Mage: The Ascension is a flat out amazing game.
First Edition Mage was the second World of Darkness game I tried to run back in high school (Werewolf was the first) and it was gloriously broken. My players took full advantage of my lack of understanding to do intensely broken things but, while the ride felt wrong, it was still quite fun.
Over the next 20 years I drank deep of Mage and ran nearly every edition of The Ascension I could get my hands on. I even have the, frankly ancient, GURPS Mage: The Ascension book though I’ve never actually run nor played it.
It’s important to keep in mind that running a game of Mage can be a challenge. The setting and systems are built around the idea that reality is subjective and that your character is able to define what’s real. As a result, play can devolve into arguments about what your player characters can get away with.
At the same time you can have moments of high drama where the stakes of a conflict can rocket from street brawl to reality twisting madness at the drop of a few dice.
Most of the games I ran involved “street level” mages trying to navigate the interplay of sleepers (normal people) and willworkers (mages). Unlike the other World of Darkness PC types (vampires, werewolves, wraiths, and fae) Mages are still VERY mortal and look at the world through wide open human eyes. They don’t have a beast pushing them away from their humanity or a decidedly non-human side driving them away from their two legged cousins. They’re also not already dead nor are they possessed by an alien intelligence.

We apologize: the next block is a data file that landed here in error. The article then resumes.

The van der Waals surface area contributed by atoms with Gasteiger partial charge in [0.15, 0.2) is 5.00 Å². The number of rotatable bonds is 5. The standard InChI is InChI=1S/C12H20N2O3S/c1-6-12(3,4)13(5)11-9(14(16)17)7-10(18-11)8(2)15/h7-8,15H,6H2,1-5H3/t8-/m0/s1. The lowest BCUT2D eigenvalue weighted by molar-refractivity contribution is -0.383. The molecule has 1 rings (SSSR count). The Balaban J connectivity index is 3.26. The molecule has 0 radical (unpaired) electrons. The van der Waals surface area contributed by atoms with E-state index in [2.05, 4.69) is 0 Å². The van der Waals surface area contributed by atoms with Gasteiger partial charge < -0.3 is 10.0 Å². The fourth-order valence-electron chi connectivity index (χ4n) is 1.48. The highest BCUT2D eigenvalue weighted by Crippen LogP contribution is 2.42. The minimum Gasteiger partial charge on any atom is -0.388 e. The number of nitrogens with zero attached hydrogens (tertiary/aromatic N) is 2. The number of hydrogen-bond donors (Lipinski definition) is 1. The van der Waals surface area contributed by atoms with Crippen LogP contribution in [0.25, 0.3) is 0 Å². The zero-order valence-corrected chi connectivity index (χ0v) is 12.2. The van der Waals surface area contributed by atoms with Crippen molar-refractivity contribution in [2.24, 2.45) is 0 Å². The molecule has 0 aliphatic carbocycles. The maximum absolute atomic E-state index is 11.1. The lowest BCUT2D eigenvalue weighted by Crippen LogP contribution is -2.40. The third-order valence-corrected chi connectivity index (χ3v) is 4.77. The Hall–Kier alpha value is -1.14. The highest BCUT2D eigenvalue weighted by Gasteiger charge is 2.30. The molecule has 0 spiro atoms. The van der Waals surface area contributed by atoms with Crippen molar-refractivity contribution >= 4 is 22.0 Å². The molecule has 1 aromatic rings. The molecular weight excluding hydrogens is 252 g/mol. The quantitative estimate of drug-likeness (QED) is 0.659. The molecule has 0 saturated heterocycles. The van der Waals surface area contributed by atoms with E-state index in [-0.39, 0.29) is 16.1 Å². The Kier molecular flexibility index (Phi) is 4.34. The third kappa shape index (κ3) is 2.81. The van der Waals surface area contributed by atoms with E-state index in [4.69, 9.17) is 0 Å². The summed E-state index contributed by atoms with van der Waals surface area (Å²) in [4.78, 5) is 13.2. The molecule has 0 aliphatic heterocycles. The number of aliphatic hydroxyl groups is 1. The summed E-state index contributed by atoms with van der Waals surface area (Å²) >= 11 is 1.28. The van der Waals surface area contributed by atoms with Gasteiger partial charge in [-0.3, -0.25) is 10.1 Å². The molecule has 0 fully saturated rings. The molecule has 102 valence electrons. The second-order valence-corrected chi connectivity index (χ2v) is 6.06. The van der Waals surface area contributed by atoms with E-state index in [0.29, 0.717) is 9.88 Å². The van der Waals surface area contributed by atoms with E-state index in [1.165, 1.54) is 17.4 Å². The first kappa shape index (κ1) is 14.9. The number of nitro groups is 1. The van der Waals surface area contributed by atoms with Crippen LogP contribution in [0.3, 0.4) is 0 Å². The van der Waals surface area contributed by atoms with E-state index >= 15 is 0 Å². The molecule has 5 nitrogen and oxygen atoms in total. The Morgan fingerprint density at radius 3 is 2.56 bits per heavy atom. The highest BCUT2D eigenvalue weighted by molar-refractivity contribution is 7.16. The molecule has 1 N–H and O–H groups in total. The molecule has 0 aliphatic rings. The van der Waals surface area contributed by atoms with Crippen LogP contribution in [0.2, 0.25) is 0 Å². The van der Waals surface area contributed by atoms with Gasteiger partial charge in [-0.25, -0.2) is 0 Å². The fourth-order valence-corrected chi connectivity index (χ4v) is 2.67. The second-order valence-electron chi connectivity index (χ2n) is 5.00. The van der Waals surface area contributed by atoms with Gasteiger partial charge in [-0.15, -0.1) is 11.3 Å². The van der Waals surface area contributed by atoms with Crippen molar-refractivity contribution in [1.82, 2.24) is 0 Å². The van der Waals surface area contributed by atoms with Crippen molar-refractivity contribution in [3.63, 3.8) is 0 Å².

Additionally, thanks to paradox, Mages aren’t able to use their magick to solve every problem and have to keep one foot solidly in the mundane world. It’s this tension where the game, and the setting, really shines.
For additional context, here are a few criminally brief points about Mage as a setting:
- Reality as you know it is a lie. That’s not to say that reality isn’t real, because of course it is, but rather it’s more subjective than anyone’s comfortable admitting.
- The unconscious will of humanity defines and reinforces the reality people know. This is the dominant paradigm and you’ve lived in it your whole life.
- The dominant paradigm has changed and shifted many times as cultural norms rose and fell. In more superstitious epochs, spells, witchcraft, and faith were thought of as real and potent things. Magickal efforts that matched these expectations were easier to work and didn’t provoke the horror of paradox.
- Paradox is reality itself striking back at a mage for violating the dominant paradigm. It’s unclear of this is some kind of immune response or if there’s something behind the scenes of the universe that takes particular glee in punishing those who would try to break the rules.
- Sleepers, unawakened normal people, can’t directly influence the dominant paradigm but it’s theorized that if you can get critical mass of sleepers to all believe the same thing you can have a paradigm shift.
In Mage you play as a willworker who has awakened to the deeper structures of reality. Willworkers come in a near infinite variety of flavors but most break into two “camps” based on how they view their Magick.
- Traditions – Most player characters are Mages from one of the 9 Traditions. Each Tradition is generally associated with a style or approach to Magick which they foster and teach to their members. Rigorous hermetic ritual casters, Asian (east and south) influenced mystics, esoteric scientists, blood workers, faith workers, urban primitives, and Information Age Techno-fetishists are all found in the traditions.